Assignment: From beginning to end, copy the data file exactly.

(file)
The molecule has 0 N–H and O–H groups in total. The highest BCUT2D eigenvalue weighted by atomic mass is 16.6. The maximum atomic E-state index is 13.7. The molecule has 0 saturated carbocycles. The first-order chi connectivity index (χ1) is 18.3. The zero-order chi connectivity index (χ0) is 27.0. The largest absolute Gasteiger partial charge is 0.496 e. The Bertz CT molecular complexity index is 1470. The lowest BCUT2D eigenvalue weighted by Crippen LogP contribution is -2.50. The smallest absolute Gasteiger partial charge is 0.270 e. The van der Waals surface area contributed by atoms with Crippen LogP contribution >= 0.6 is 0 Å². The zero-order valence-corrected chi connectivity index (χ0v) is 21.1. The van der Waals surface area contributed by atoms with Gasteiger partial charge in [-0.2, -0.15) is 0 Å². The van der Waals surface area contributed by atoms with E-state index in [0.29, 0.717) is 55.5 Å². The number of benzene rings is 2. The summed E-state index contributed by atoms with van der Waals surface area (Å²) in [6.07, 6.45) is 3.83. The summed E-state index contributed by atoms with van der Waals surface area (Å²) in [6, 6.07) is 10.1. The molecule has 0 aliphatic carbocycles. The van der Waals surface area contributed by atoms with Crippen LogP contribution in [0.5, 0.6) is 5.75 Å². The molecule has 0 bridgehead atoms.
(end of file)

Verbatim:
The molecule has 0 N–H and O–H groups in total. The highest BCUT2D eigenvalue weighted by atomic mass is 16.6. The maximum atomic E-state index is 13.7. The molecule has 0 saturated carbocycles. The first-order chi connectivity index (χ1) is 18.3. The zero-order chi connectivity index (χ0) is 27.0. The largest absolute Gasteiger partial charge is 0.496 e. The Bertz CT molecular complexity index is 1470. The lowest BCUT2D eigenvalue weighted by Crippen LogP contribution is -2.50. The smallest absolute Gasteiger partial charge is 0.270 e. The van der Waals surface area contributed by atoms with Crippen LogP contribution >= 0.6 is 0 Å². The zero-order valence-corrected chi connectivity index (χ0v) is 21.1. The van der Waals surface area contributed by atoms with Gasteiger partial charge in [-0.2, -0.15) is 0 Å². The van der Waals surface area contributed by atoms with E-state index in [0.29, 0.717) is 55.5 Å². The number of benzene rings is 2. The summed E-state index contributed by atoms with van der Waals surface area (Å²) in [6.07, 6.45) is 3.83. The summed E-state index contributed by atoms with van der Waals surface area (Å²) in [6, 6.07) is 10.1. The molecule has 0 aliphatic carbocycles. The van der Waals surface area contributed by atoms with Crippen LogP contribution in [0.5, 0.6) is 5.75 Å². The molecule has 0 bridgehead atoms.